When a warrior falls
In the face of a test
There’s one thing they are
As they heal up and rest:
A warrior still
Nothing could sum up Rafael Nadal and Roger Federer’s comeback better. Their future looked bleak after they were forced to prematurely end their 2016 season. Making a comeback is one thing while reaching the finals of a Grand Slam on a comeback is at a totally different level. Tennis cannot afford to lose them, yet.
Even though it took Federer four and a half years to win a Grand Slam since he won Wimbledon in 2012, he was never out of contention. He played three finals and some very close semi-final matches in the recent past. He had never given up trying. At the Australian Open, a slam he has been most consistent at, he had reached the semi-finals five times since he last lifted the trophy in 2010.
Roger Federer has won his 18th Grand Slam title at the Australian Open and in doing so he has become the first man ever to win five or more titles at three different Grand Slams (7 Wimbledon, 5 Australian Open and 5 US Open). Federer was trailing 0-2 in the fifth set in the finals, and it seemed like the end of the match already. Nadal’s defense had been great at crucial moments and there was no way Federer could have broken Nadal twice in the deciding set. But, what followed was no less than a miracle. Maybe that’s what makes a great player greater.
Federer’s backhand, particularly, was fundamental to winning the Australian Open this year. His backhand has always been good, producing angles that are impossible for a two-handed backhander. Only Wawrinka or maybe Gasquet could ever play backhand shots like he could. But, in this tournament his backhand was lethal. It has been very rare when his backhand has dictated points, especially against Nadal. Nadal has always looked forward to attack Federer’s backhand on his serves and while mounting pressure during the match, forcing Federer to commit mistakes. But, during the finals, Federer used his arsenal appropriately and was always quick to put the pressure back on Nadal. Nadal has always relied on longer rallies while playing Federer, waiting for Federer to make the mistakes. And it has worked for him most of the time. However, this time Federer did not let down his guard throughout the course of the match and was happy to spar with Nadal. Both players had good strategies for each other, just that Federer’s worked better.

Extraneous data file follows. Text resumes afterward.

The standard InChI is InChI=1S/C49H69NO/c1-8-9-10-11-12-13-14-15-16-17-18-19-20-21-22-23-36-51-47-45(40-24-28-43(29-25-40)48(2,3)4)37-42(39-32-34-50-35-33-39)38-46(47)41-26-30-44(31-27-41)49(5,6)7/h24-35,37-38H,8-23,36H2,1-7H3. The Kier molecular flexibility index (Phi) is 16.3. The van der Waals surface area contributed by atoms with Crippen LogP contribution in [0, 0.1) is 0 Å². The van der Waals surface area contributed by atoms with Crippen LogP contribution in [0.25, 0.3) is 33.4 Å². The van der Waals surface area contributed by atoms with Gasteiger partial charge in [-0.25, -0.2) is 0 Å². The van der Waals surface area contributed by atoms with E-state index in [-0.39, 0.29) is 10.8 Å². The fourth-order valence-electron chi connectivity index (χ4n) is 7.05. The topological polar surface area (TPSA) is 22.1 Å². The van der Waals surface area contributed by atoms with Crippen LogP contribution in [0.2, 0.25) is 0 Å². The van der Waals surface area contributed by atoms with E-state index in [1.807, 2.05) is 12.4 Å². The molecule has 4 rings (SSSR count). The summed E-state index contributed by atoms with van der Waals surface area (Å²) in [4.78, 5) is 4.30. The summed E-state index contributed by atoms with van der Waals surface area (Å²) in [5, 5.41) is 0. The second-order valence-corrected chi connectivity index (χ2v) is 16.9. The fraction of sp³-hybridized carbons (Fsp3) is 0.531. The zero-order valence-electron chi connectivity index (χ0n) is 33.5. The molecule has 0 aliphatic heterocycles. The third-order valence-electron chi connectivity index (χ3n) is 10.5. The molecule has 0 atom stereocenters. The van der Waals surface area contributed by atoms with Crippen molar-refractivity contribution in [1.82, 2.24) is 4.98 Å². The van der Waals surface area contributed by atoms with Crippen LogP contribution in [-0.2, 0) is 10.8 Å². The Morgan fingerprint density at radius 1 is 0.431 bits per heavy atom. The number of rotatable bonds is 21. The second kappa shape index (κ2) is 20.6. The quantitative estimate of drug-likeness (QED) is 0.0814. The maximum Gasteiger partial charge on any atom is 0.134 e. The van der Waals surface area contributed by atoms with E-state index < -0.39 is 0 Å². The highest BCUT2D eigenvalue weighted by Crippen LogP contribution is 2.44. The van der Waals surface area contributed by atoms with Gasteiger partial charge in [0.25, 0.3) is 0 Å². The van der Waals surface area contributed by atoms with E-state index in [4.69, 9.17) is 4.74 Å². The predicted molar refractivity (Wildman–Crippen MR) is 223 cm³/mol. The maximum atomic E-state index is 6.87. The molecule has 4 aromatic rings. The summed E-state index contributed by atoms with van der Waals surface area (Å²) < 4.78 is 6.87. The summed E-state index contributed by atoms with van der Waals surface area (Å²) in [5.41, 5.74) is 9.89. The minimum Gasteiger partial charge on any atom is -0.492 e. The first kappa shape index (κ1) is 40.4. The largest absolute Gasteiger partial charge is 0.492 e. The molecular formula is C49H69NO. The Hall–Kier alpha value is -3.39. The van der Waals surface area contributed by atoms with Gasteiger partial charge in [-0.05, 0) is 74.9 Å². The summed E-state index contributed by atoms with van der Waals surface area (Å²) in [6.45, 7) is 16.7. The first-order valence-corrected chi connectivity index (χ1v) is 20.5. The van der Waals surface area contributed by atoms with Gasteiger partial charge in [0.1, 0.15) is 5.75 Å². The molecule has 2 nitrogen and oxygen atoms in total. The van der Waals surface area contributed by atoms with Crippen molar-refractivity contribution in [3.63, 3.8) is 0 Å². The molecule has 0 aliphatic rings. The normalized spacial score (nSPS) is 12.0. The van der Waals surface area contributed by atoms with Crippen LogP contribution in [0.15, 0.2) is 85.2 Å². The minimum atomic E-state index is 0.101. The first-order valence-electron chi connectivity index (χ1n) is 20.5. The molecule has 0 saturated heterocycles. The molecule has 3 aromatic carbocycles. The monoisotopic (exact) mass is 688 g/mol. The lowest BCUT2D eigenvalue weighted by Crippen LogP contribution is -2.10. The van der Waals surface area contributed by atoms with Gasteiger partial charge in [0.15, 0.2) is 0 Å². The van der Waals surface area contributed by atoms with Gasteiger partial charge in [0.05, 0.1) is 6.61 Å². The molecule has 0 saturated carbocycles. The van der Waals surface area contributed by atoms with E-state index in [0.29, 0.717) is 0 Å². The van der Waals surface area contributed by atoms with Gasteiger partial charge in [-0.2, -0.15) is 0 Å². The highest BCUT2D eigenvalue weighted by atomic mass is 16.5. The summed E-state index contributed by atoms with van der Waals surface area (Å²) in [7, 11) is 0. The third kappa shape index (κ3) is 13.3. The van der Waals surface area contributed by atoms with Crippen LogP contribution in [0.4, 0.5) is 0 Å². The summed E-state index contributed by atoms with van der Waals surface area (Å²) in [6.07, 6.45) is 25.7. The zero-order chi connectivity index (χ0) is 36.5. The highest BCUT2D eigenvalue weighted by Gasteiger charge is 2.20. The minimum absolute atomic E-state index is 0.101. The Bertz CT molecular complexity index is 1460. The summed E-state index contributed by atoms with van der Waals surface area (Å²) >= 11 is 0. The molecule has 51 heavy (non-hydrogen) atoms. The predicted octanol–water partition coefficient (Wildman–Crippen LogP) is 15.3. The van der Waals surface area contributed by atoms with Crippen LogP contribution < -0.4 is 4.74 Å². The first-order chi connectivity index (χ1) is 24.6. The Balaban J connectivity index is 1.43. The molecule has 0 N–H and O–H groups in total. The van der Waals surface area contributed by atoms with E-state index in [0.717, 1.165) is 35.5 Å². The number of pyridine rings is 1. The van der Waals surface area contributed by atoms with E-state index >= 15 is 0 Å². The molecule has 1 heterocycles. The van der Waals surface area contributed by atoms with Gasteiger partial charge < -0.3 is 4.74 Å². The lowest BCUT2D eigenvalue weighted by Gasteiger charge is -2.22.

In this tournament, people drew parallels from the 2009 Australian Open and the 2008 Wimbledon. In both these tournaments, the finals were played between Rafa Nadal and Roger Federer, Nadal winning both these matches. Most of us expected a similar result this time too, as Nadal was more favoured to win the title. But, Roger Federer had other plans for the weekend.
Nadal has now lost three Australian Open finals (2012 to Djokovic, 2014 to Wawrinka and 2017 to Federer). But, he has always managed to follow up his Australian Open loss with a French Open trophy, something he couldn’t do the year he won the Australian Open (2009). So, it is safe to say that for Rafa, the Australian Open and the French Open are two mutually exclusive events. Even though Rafans (that’s what they call themselves) are devastated by his recent loss, I think they’d be happier to see him win his 10th French Open title. Even though Federer trails 12-23 against Nadal in their Head to Head matches, the score is equally settled at 10-10 in matches played on surfaces apart from clay. Federer leads 2-1 on grass while Nadal leads 9-8 on Hard Courts and 13-2 on clay.
Right after the French Open last year, Novak Djokovic was the holder of all four Grand Slam titles, and now he is left with just one. He has since been unable to defend any of his titles, reaching the title match only at the US Open. One thing that we’ve learnt from this year’s Australian Open is that one can never discount a player and it is never safe to say if a player would win Grand Slams in the future or not. But, it is highly doubtful if Djokovic would ever have a season as good as his 2011 or 2015. He might win more Grand Slams, but he won’t be winning them as comfortably as he once did. The Fedal era was a different time, the game has become more physical since then, and the younger players certainly hold an advantage. So, Djokovic should try and grab as many opportunities to win, while he still can. Talking of lost opportunities, Andy Murray lost his this time at the Australian Open. He was the top seed and Djokovic was already out of the tournament. But then, it was either him or Federer and well, the Australian Open trophy does look better with Federer.